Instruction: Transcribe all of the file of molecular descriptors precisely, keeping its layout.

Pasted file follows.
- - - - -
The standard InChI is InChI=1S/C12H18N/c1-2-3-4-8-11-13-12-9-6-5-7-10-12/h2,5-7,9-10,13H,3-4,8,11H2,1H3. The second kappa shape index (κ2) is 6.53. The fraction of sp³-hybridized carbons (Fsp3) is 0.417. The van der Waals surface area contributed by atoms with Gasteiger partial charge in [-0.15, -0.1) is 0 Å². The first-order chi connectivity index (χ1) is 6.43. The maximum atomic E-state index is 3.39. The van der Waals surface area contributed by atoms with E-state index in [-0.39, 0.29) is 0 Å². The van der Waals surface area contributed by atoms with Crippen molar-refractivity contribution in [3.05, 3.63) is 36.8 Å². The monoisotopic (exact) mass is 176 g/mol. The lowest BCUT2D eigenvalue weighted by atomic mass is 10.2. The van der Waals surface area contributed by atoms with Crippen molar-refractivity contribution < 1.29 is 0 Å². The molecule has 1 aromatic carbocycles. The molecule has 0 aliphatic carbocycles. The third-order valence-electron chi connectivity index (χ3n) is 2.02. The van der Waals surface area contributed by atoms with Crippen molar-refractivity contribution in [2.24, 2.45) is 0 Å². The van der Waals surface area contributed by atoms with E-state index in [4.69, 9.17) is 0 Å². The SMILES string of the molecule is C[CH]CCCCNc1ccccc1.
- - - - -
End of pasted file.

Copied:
The standard InChI is InChI=1S/C12H18N/c1-2-3-4-8-11-13-12-9-6-5-7-10-12/h2,5-7,9-10,13H,3-4,8,11H2,1H3. The second kappa shape index (κ2) is 6.53. The fraction of sp³-hybridized carbons (Fsp3) is 0.417. The van der Waals surface area contributed by atoms with Gasteiger partial charge in [-0.15, -0.1) is 0 Å². The first-order chi connectivity index (χ1) is 6.43. The maximum atomic E-state index is 3.39. The van der Waals surface area contributed by atoms with E-state index in [-0.39, 0.29) is 0 Å². The van der Waals surface area contributed by atoms with Crippen molar-refractivity contribution in [3.05, 3.63) is 36.8 Å². The monoisotopic (exact) mass is 176 g/mol. The lowest BCUT2D eigenvalue weighted by atomic mass is 10.2. The van der Waals surface area contributed by atoms with Crippen molar-refractivity contribution < 1.29 is 0 Å². The molecule has 1 aromatic carbocycles. The molecule has 0 aliphatic carbocycles. The third-order valence-electron chi connectivity index (χ3n) is 2.02. The van der Waals surface area contributed by atoms with Crippen molar-refractivity contribution in [2.24, 2.45) is 0 Å². The van der Waals surface area contributed by atoms with E-state index in [4.69, 9.17) is 0 Å². The SMILES string of the molecule is C[CH]CCCCNc1ccccc1.